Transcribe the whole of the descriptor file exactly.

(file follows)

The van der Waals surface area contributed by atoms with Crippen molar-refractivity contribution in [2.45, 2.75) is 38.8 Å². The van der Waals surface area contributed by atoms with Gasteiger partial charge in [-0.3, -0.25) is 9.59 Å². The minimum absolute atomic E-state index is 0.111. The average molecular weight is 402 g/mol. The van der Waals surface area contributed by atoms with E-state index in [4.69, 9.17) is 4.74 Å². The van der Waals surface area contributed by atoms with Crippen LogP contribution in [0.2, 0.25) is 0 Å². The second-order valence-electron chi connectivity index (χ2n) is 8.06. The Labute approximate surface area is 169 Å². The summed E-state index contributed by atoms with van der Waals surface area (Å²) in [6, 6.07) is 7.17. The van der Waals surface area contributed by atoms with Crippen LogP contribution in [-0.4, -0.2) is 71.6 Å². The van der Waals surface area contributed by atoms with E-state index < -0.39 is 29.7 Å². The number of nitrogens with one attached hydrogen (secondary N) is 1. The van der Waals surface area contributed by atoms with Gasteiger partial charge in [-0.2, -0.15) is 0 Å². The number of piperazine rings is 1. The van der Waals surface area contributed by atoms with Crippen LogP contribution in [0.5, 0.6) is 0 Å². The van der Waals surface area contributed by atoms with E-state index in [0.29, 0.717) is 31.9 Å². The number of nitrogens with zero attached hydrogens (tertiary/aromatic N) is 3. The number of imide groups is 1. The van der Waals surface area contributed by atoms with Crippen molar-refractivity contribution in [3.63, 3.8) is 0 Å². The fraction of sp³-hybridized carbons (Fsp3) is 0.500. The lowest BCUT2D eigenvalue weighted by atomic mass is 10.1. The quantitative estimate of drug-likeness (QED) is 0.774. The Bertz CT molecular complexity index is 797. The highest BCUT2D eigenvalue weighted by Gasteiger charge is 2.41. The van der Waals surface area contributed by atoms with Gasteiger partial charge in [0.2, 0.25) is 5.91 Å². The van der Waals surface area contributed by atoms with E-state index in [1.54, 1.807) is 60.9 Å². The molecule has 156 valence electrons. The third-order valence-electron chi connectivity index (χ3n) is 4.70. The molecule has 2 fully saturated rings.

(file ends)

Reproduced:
The van der Waals surface area contributed by atoms with Crippen molar-refractivity contribution in [2.45, 2.75) is 38.8 Å². The van der Waals surface area contributed by atoms with Gasteiger partial charge in [-0.3, -0.25) is 9.59 Å². The minimum absolute atomic E-state index is 0.111. The average molecular weight is 402 g/mol. The van der Waals surface area contributed by atoms with E-state index in [4.69, 9.17) is 4.74 Å². The van der Waals surface area contributed by atoms with Crippen LogP contribution in [0.2, 0.25) is 0 Å². The second-order valence-electron chi connectivity index (χ2n) is 8.06. The Labute approximate surface area is 169 Å². The summed E-state index contributed by atoms with van der Waals surface area (Å²) in [6, 6.07) is 7.17. The van der Waals surface area contributed by atoms with Crippen LogP contribution in [-0.4, -0.2) is 71.6 Å². The van der Waals surface area contributed by atoms with E-state index < -0.39 is 29.7 Å². The number of nitrogens with one attached hydrogen (secondary N) is 1. The van der Waals surface area contributed by atoms with Gasteiger partial charge in [-0.2, -0.15) is 0 Å². The number of piperazine rings is 1. The van der Waals surface area contributed by atoms with Crippen LogP contribution in [0.5, 0.6) is 0 Å². The van der Waals surface area contributed by atoms with E-state index in [0.29, 0.717) is 31.9 Å². The number of nitrogens with zero attached hydrogens (tertiary/aromatic N) is 3. The number of imide groups is 1. The van der Waals surface area contributed by atoms with Crippen molar-refractivity contribution in [3.63, 3.8) is 0 Å². The fraction of sp³-hybridized carbons (Fsp3) is 0.500. The lowest BCUT2D eigenvalue weighted by atomic mass is 10.1. The quantitative estimate of drug-likeness (QED) is 0.774. The Bertz CT molecular complexity index is 797. The highest BCUT2D eigenvalue weighted by Gasteiger charge is 2.41. The van der Waals surface area contributed by atoms with Gasteiger partial charge in [0.2, 0.25) is 5.91 Å². The van der Waals surface area contributed by atoms with E-state index in [1.54, 1.807) is 60.9 Å². The molecule has 156 valence electrons. The third-order valence-electron chi connectivity index (χ3n) is 4.70. The molecule has 2 fully saturated rings.